Riyadh: Heritage Commission today announced new discoveries at archaeological sites at Farasan Islands located around 40 kilometers away from Jazan City, following excavation works by a joint Saudi-French team in cooperation with the University of Paris 1, which resulted in discovering several architectural phenomena and archaeological pieces dating back to the 2nd and 3rd centuries AD.
According to the Saudi Press Agency (SPA), the discoveries are part of the commission’s scientific efforts in the field of survey and excavations of heritage sites in the Kingdom of Saudi Arabia and preserving them as a cultural and economic resource.
The works of the scientific team unveiled rare pieces, including a Roman folded armor made of copper ingots, and another kind of armors known as “Lorica squamata”, which is the most frequently used during the Roman era between the 1st and 3rd centuries AD, and this kind represents the rarest piece that the team managed to find, in addition to discovering an inscription of garnet for “Genos”, a famous Roman figure in the history of the eastern Roman empire, as well as finding a head of a small stone statue.
A Saudi-French team had paid reconnaissance and exploratory trips to the Farasan Island in 2005 and identified locations with archaeological indicators, before surveys start on the island in 2011, where previous explorations conducted between 2011 and 2020 led to several architectural and archaeological discoveries that showed that these sites date back to almost 1400 BC.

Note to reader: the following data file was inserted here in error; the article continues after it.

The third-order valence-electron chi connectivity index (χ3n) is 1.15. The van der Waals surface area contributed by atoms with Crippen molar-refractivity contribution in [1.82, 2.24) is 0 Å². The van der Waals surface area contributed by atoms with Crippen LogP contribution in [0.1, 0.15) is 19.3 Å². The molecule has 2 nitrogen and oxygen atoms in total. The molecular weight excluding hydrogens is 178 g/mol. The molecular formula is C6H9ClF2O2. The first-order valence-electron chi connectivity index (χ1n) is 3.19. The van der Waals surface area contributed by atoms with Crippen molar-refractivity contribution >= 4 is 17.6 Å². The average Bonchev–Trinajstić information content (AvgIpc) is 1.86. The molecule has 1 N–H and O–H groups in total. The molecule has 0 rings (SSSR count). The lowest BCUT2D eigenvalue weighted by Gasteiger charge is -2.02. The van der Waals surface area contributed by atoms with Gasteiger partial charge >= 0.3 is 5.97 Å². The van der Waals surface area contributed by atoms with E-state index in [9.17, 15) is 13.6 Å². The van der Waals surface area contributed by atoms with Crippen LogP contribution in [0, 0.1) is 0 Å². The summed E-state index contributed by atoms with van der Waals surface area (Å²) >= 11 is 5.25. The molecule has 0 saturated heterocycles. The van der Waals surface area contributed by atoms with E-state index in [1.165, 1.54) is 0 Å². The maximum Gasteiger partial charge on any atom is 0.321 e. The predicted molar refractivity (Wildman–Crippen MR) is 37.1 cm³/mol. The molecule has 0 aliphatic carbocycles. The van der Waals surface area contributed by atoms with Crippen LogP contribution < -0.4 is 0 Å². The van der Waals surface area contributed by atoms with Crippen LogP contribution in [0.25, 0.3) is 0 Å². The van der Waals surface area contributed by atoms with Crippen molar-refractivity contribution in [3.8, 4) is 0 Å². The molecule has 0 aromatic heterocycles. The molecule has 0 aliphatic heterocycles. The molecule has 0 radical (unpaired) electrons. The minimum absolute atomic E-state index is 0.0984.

These works at Farasan Island locations contributed to reaching several archaeological discoveries and unveiled significant sites and provided important insights on the civil role of the historical ports in the southern part of the Kingdom of Saudi Arabia and their role in controlling the trade in the Red Sea area and the old marine trade routes.
These archaeological discoveries highlight the civil depth of Farasan Islands and the importance of the Kingdom of Saudi Arabia and its strategic location as being a hub for various civilizations, where the Heritage Commission continues its intensified efforts to administrate the components of the cultural heritage and protect and maintain cultural sites, in addition to benefiting from them in the sustainable development process through working under accurate strategies and wide partnerships at the local and international levels.